A letter received by a local television station, purportedly written by a serial killer who has resurfaced in Wichita after two decades, is now in the hands of the FBI.
"They will do a thorough analysis utilizing the latest technology and forensic science in order to determine the authenticity of the letter," said Lt. Ken Landwehr, commander of the Wichita police homicide division.
Landwehr said investigators continue to track possible leads from the letter, sent last week to KAKE, Channel 10. Police are searching for information about any incidents from 1974 through 1986 in which suspicious people tried to enter Wichita homes posing as school officers or utilities employees.
Those 12 years are when eight people were killed by a man known as BTK — which stands for bind, torture and kill. No recent deaths have been tied to the serial killer.
The story resurfaced in March after police confirmed that a letter sent to The Wichita Eagle was from BTK.
Last week, KAKE, the local ABC affiliate, received a suspicious letter. Station officials turned it over to police.
"We are proceeding on the possibility that this letter is from BTK," Landwehr said Monday.
Landwehr continued his pleas for help from the public in tracking down the killer. So far, a tip phone line and e-mail address have generated more than 2,000 leads.
"We are specifically interested in talking to anyone who was approached at their residence between 1974 and 1986 by a man presenting himself as an employee of a school or a utility company," Landwehr said. "Obviously, we are not interested in legitimate encounters. We want to know about situations where a man attempted to get into your house under suspicious circumstances."
The KAKE letter contained three pages, including photocopied identifications of "Special Officer" from Southwestern Bell and the Wichita school district. Both SBC and the school district said employees don't show up at homes unannounced.
The copy of the school ID badge contained a logo not used by Wichita public schools until 1988, district spokeswoman Susan Arensman said. She said officials found it on only one document prior to 1986.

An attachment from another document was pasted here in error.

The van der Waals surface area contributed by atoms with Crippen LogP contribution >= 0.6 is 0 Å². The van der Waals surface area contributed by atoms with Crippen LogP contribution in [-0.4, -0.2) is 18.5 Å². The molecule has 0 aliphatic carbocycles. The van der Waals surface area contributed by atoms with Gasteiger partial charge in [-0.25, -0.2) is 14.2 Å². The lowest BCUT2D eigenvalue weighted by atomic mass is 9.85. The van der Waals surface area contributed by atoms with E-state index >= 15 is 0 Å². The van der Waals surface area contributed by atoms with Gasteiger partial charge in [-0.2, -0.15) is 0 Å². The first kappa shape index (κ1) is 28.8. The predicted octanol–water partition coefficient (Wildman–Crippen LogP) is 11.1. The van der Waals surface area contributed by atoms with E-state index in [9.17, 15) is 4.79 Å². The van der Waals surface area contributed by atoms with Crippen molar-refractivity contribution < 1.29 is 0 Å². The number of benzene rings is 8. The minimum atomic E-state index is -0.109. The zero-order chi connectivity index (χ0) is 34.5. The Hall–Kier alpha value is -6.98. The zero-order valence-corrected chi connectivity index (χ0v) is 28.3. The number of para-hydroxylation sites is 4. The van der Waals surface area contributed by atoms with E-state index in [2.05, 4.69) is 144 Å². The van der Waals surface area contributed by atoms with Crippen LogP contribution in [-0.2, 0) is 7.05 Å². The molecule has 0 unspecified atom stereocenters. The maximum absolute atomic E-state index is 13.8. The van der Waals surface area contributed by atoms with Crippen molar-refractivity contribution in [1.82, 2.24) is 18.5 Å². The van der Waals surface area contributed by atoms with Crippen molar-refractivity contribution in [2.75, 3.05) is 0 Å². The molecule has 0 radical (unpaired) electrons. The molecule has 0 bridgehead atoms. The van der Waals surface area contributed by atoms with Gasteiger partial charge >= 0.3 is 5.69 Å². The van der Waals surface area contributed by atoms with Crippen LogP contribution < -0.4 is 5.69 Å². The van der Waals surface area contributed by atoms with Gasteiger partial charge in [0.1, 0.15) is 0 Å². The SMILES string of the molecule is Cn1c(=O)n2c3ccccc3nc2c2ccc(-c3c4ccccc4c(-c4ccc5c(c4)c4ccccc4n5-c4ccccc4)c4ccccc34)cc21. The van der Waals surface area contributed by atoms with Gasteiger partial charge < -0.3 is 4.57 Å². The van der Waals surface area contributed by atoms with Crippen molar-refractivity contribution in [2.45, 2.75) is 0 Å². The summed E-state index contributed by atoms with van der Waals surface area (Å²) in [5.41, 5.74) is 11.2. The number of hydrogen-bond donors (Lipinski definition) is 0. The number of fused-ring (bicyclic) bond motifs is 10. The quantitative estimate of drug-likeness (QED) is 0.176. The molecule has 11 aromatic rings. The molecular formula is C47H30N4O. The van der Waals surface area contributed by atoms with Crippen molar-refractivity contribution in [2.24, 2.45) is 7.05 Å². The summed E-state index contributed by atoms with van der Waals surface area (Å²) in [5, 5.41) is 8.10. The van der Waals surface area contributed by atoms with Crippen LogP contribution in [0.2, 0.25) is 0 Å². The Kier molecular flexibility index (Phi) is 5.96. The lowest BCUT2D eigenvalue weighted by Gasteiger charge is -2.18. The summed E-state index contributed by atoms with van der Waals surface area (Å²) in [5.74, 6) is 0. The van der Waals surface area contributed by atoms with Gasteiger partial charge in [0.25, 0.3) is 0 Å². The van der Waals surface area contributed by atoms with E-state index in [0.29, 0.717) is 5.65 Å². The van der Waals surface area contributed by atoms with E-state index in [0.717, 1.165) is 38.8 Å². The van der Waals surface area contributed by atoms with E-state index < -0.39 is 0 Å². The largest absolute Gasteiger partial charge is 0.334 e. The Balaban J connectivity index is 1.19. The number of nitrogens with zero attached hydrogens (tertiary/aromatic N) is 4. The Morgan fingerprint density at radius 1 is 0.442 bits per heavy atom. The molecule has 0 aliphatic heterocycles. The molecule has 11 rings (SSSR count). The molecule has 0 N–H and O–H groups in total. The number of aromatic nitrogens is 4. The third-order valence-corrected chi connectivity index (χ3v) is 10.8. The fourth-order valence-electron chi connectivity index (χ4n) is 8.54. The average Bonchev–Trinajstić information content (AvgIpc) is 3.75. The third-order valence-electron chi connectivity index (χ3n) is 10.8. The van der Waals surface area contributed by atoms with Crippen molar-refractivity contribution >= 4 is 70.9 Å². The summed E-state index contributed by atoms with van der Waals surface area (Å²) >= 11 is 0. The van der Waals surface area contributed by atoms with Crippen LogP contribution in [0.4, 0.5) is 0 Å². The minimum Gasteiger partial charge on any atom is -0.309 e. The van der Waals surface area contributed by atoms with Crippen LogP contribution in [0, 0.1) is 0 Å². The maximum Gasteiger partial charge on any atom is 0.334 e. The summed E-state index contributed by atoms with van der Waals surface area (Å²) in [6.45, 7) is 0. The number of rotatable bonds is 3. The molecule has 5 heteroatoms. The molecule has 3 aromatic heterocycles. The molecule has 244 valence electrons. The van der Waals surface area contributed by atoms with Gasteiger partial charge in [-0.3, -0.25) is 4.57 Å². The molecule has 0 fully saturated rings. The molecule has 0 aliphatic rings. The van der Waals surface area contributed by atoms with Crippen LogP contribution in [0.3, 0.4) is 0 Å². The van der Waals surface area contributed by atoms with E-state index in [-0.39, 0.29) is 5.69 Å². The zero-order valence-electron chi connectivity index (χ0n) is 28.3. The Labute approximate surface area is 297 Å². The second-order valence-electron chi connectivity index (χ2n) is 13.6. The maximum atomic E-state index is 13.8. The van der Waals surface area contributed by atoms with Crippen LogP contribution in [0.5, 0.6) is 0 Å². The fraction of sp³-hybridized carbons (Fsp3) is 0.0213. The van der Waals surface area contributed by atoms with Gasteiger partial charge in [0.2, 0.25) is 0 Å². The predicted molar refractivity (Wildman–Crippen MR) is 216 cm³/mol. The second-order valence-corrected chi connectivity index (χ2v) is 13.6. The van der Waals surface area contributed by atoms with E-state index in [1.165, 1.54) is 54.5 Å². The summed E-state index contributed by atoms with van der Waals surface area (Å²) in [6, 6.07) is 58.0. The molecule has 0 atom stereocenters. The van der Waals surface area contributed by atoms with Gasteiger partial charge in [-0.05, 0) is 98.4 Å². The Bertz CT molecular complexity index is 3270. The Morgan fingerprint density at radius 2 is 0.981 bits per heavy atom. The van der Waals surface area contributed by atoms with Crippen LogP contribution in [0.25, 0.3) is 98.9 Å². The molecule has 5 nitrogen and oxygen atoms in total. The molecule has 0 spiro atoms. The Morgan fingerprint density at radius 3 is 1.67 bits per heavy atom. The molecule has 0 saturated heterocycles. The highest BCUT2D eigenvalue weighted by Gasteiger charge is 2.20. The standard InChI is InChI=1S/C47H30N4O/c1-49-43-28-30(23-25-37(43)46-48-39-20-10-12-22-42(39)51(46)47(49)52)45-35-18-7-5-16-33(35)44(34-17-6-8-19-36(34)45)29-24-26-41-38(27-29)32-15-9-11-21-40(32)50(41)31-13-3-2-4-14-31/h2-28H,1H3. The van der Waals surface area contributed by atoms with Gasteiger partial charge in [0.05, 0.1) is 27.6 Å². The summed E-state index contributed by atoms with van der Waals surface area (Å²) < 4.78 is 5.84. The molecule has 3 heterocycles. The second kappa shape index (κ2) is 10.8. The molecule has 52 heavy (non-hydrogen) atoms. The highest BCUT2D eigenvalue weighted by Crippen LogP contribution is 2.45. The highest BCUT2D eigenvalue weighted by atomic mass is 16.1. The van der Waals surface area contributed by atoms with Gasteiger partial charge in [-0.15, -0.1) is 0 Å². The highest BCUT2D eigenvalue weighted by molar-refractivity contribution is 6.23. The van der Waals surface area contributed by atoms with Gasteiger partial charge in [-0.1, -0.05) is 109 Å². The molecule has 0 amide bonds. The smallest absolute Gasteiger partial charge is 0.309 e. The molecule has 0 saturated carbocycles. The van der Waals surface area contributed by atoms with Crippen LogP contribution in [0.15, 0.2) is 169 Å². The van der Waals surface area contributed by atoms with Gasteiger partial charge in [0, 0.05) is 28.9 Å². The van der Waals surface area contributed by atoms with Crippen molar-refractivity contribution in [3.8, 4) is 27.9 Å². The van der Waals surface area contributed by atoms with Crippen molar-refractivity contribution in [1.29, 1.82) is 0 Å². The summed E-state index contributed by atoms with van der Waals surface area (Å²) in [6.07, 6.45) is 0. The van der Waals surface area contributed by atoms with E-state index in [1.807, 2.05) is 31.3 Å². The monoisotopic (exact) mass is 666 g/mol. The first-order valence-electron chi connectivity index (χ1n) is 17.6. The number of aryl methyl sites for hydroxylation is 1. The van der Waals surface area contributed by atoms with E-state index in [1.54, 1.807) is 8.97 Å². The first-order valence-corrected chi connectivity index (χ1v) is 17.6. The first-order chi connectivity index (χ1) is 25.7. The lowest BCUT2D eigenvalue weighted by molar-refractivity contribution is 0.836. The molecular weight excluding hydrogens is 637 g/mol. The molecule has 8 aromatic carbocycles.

There were other inconsistencies, too.
The letter to The Eagle carried the return address of a Bill Thomas Killman: initials, BTK.
The KAKE letter held the return address of a Thomas B. King: initials, TBK.
The letter also contained a cryptic word puzzle. Another sheet appears to list chapters in a book, "The BTK Story," similar to one by author David Lohr and available on Court TV's "Crime Library" Web site.
Since March, law enforcement authorities have subpoenaed records from The Eagle's Internet message board and asked for DNA samples from people around the city as part of their investigation.
The re-emergence of BTK has generated interest worldwide, from mass media outlets to Web chat rooms and bulletin boards. An Internet search Monday for the BTK serial killer turned up more than 1,500 results.
BTK TIP LINE
If you have a story of a suspicious man trying to gain access to your Wichita home by posing as a school or utilities official from 1974 to 1986, call Crime Stoppers at 267-2111, e-mail firstname.lastname@example.org or send a letter to Cold Case, P.O. Box 9202, Wichita, KS 67277-0202.
NOW YOU KNOW: WHAT TO DO IF A SCHOOL OR UTILITY OFFICIAL COMES TO YOUR DOOR
TheWichita school district, SBC Communications, Westar Energy and the Wichita water department do not send employees to houses unsolicited. Question those who want access to your house if you did not request such a visit. All such employees travel in company or government vehicles with proper logos; they wear uniforms and carry proper identification.
The only school officials who make house calls are teachers, principals and Wichita police resource officers, whom you would know from your child's school. If you don't know them, don't let them in.
SBC employees have identification that has a holographic image of the company logo. Westar meter readers or anyone needing access to yards for repair work will not ask to enter your home.
None of the utilities dispatch people to homes when the residents are not there.
Any suspicious people or activities around your house should be reported to police by calling 911.
If you have any doubts whether a person at your door is actually affiliated with the utility, lock the door and call the utility's customer service department to verify that someone has been dispatched to your house.